Let’s break this down to 2 areas:
Fixed expenses and variable expenses.
Fixed expenses are things that you pay every month and don’t really change. So rent/mortgage, car payments, debt, utilities, etc.
Variable expenses are the things you spend money on outside of your fixed expenses. Many of these are reoccurring, like groceries, eating out or shopping. Each month they’ll probably shift a little, but it’s likely that you spend money in many of the same areas every month.
Other variable expenses could be infrequent or seasonal. Examples would be a vacation, kids’ back-to-school shopping or a concert.
To find all your expenses, you’ll probably need to review your bank account, credit card statements, Venmo/PayPal, etc. from the last full month. This is where the work comes in. It can take some time to determine your expenses.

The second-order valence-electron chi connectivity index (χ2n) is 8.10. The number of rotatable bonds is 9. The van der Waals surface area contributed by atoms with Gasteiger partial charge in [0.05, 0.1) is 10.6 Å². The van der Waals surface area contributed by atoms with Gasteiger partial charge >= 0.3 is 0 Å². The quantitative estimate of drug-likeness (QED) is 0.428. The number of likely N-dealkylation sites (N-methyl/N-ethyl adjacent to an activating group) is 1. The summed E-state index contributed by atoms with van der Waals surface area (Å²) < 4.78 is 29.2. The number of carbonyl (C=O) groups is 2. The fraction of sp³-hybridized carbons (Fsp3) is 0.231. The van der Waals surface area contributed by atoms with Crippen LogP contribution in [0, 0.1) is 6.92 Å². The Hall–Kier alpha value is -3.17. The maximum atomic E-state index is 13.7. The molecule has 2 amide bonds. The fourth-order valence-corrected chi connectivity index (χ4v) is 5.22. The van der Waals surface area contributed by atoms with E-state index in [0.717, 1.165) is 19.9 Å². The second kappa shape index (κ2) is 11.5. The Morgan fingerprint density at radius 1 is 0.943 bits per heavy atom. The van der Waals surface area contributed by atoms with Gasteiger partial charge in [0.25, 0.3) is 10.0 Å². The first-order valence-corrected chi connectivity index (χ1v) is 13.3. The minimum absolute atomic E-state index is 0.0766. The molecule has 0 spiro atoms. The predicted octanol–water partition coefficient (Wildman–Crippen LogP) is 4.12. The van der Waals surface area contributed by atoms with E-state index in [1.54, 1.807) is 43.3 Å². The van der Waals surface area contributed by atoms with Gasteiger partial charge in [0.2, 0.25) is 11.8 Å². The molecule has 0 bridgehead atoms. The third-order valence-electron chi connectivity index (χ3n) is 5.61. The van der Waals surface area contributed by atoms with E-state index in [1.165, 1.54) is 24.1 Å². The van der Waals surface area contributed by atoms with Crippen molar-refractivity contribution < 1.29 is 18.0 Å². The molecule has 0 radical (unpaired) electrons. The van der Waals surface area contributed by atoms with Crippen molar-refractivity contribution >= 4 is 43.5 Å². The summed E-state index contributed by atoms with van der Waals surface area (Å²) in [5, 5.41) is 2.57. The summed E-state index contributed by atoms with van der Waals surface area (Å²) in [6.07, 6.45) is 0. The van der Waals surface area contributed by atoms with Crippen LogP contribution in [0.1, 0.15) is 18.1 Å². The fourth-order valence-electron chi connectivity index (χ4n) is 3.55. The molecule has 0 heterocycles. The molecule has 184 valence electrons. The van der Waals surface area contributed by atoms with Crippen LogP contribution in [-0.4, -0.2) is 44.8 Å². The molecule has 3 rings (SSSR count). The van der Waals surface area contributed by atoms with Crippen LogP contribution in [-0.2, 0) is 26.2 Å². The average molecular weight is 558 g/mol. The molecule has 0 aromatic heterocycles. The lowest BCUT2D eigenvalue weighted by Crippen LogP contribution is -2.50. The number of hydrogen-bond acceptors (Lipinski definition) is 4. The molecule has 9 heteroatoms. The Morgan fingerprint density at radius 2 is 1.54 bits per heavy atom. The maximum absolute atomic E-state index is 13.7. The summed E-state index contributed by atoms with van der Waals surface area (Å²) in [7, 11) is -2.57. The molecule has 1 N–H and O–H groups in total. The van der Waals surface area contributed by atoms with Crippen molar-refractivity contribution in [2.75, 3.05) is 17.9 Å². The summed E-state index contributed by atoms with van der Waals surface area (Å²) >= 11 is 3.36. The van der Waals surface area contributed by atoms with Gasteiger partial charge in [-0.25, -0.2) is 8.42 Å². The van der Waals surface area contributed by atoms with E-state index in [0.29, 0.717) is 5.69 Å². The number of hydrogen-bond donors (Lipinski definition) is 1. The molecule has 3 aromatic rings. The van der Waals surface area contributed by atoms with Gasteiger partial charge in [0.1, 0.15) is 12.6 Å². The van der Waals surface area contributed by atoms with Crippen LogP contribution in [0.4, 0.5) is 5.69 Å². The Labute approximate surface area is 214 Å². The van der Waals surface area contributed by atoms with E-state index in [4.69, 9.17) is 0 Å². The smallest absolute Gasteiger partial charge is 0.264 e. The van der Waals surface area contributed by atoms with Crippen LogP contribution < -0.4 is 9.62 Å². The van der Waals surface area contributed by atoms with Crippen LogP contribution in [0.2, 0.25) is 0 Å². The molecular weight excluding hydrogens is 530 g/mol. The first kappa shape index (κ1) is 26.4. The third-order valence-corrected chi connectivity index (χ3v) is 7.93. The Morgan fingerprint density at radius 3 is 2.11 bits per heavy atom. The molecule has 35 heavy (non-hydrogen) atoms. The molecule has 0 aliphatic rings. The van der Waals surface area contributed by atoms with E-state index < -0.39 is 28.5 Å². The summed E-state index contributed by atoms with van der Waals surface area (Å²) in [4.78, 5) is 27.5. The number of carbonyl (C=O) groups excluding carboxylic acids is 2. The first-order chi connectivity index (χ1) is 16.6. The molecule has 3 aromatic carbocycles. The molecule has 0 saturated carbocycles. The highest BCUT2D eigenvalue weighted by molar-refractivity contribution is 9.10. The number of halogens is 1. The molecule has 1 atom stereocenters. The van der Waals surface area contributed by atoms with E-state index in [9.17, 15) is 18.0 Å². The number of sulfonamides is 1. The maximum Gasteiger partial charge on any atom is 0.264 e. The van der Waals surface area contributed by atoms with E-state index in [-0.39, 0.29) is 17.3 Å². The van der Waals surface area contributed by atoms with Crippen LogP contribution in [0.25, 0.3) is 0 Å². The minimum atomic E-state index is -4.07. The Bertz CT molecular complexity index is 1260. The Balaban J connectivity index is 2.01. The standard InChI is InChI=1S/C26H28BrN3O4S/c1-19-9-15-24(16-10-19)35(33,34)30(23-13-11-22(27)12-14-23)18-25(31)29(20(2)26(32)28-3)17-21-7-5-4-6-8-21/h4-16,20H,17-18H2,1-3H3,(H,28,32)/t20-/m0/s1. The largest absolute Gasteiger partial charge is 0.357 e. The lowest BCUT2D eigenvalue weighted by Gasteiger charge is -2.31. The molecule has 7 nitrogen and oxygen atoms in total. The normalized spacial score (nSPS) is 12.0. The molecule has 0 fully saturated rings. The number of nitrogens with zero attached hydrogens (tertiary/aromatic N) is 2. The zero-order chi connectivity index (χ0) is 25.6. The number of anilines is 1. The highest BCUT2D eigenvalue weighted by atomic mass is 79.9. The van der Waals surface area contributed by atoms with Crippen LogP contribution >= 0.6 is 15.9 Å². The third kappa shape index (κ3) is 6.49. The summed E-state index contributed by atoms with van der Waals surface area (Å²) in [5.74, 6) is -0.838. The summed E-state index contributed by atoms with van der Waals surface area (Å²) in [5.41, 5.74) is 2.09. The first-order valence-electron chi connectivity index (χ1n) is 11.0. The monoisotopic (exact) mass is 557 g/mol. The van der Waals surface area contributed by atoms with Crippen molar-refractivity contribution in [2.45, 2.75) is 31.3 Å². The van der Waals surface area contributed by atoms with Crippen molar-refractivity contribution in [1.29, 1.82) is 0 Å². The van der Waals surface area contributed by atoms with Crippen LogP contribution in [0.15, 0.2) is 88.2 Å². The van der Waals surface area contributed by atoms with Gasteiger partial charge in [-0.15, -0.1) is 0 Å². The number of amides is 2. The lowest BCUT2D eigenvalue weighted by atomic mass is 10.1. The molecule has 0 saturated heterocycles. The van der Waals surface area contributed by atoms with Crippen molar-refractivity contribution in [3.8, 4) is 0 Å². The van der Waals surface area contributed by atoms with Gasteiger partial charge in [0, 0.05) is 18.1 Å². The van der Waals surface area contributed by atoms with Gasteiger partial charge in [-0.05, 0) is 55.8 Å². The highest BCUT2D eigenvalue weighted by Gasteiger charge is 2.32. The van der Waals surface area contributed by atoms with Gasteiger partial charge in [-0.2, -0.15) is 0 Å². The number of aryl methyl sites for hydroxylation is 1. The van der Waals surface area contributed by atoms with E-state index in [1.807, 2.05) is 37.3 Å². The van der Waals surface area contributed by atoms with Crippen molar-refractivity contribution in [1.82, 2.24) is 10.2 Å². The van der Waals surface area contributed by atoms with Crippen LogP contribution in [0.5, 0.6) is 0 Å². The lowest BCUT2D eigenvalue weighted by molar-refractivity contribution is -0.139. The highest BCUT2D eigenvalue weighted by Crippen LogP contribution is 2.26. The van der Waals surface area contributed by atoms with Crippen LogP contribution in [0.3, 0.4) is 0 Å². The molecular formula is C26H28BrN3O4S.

It’s usually helpful to consolidate expenses into categories, like utilities, eating out, shopping or kids. The goal right now is not to write down every penny you spend. Right now your goal is to get a big picture of what your expenses are.
Budgeting 101: find the difference in your income vs. expenses
Next, figure out what the difference is. You’ll either see that you’re overspending, meaning your expenses are higher than your income. Or you’ll find out that you have extra spending money, which could just be collecting in a checking account right now.
Okay, so now you have a starting point for your numbers.
I mean it. Regardless of what you’re looking at, you just took a BIG first step to take control of your money (and your life) by looking at your numbers.
You could be feeling so many things right now. Overwhelmed? Surprised? Thrilled? Anxious? Whatever that is you should also feel proud. Proud that you took the first step!
How to make a budget: step 2 – determining your method
The next phase is to figure out what method you’ll want to use.